Asia Argento appeared to address the upcoming unauthorized Anthony Bourdain biography in an Instagram Story post on September 29. The Italian actor, who had a relationship with Bourdain, shared an image of herself wearing a T-shirt emblazoned with an illustration of bodybuilder Ronnie Coleman superimposed with the phrase “Stop busting my balls,” which could allude to her private text messages published in the new bio, Down and Out in Paradise, by Charles Leerhsen. According to the book, those were the last words she sent to the writer and TV host via text. Excerpts of their last exchange are given on the first page of the book: “Is there anything I can do?” Bourdain texted Argento before he died by suicide in June 2018. “Stop busting my balls,” Argento responded, to which he replied, “Okay.” He was found dead in his hotel room the next morning in Kaysersberg, France, where he was filming his travel-and-food show Parts Unknown. Despite Argento’s telling Leerhsen to refrain from publishing anything she said to him, per the New York Times, she repeatedly appears in the book.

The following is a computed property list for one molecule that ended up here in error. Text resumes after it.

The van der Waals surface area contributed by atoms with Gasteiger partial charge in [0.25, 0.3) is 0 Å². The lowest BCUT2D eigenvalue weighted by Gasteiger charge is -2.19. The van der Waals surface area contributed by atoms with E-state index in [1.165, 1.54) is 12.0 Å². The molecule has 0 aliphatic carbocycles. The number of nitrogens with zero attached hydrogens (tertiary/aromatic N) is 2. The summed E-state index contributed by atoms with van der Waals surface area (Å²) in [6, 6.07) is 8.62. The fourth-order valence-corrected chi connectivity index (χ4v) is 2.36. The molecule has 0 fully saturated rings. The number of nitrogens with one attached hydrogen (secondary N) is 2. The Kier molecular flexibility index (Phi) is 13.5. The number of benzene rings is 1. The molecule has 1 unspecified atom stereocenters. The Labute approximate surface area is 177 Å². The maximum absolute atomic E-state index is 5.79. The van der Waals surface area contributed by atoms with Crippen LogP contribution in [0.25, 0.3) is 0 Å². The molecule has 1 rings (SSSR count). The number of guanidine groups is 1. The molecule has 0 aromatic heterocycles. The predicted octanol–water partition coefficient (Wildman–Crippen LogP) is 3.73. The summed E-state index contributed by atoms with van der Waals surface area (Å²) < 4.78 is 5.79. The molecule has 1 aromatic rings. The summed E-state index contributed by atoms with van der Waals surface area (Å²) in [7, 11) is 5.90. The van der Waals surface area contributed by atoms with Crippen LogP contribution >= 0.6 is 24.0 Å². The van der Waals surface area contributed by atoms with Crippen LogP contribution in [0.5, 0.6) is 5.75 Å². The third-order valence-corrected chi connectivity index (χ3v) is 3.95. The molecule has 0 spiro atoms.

The forthcoming biography has drawn criticism from Bourdain’s friends and family for its intimate look into his life. His inner circle last participated in the documentary Roadrunner and the book Bourdain: The Definitive Oral Biography. Based on more than 80 interviews, plus files, text messages, and emails from his phone and laptop, Leerhsen’s book chronicles Bourdain’s life from his childhood in New Jersey to his untimely death; Leerhsen even stayed in the same hotel room where Bourdain died. “Every single thing he writes about relationships and interactions within our family as kids and as adults he fabricated or got totally wrong,” Christopher Bourdain, Anthony’s brother, told the New York Times. The publisher refuted any defamation allegations in an email to the newspaper: “With all due respect, we disagree that the material in the Book contains defamatory information, and we stand by our forthcoming publication.”